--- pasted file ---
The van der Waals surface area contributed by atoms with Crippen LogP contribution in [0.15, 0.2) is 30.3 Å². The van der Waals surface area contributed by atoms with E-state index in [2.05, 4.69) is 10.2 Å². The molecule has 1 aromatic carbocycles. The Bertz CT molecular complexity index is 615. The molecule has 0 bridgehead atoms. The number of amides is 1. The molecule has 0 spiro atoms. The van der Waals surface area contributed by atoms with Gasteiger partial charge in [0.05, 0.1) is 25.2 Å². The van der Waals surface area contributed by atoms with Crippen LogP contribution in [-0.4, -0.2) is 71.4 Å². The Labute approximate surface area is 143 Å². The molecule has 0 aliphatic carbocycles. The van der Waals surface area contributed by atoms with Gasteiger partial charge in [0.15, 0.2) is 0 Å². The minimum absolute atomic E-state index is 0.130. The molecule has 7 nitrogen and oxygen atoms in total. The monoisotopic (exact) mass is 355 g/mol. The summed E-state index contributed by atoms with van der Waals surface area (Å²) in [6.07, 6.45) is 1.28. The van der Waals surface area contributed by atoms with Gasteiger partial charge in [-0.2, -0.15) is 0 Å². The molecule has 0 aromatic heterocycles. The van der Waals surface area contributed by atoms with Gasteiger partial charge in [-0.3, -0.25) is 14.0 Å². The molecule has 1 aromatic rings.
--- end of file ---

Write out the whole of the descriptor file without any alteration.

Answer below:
The van der Waals surface area contributed by atoms with Crippen LogP contribution in [0.15, 0.2) is 30.3 Å². The van der Waals surface area contributed by atoms with E-state index in [2.05, 4.69) is 10.2 Å². The molecule has 1 aromatic carbocycles. The Bertz CT molecular complexity index is 615. The molecule has 0 bridgehead atoms. The number of amides is 1. The molecule has 0 spiro atoms. The van der Waals surface area contributed by atoms with Gasteiger partial charge in [0.05, 0.1) is 25.2 Å². The van der Waals surface area contributed by atoms with Crippen LogP contribution in [-0.4, -0.2) is 71.4 Å². The Labute approximate surface area is 143 Å². The molecule has 0 aliphatic carbocycles. The van der Waals surface area contributed by atoms with Gasteiger partial charge in [0.15, 0.2) is 0 Å². The minimum absolute atomic E-state index is 0.130. The molecule has 7 nitrogen and oxygen atoms in total. The monoisotopic (exact) mass is 355 g/mol. The summed E-state index contributed by atoms with van der Waals surface area (Å²) in [6.07, 6.45) is 1.28. The van der Waals surface area contributed by atoms with Gasteiger partial charge in [-0.2, -0.15) is 0 Å². The molecule has 0 aromatic heterocycles. The van der Waals surface area contributed by atoms with Gasteiger partial charge in [-0.3, -0.25) is 14.0 Å². The molecule has 1 aromatic rings.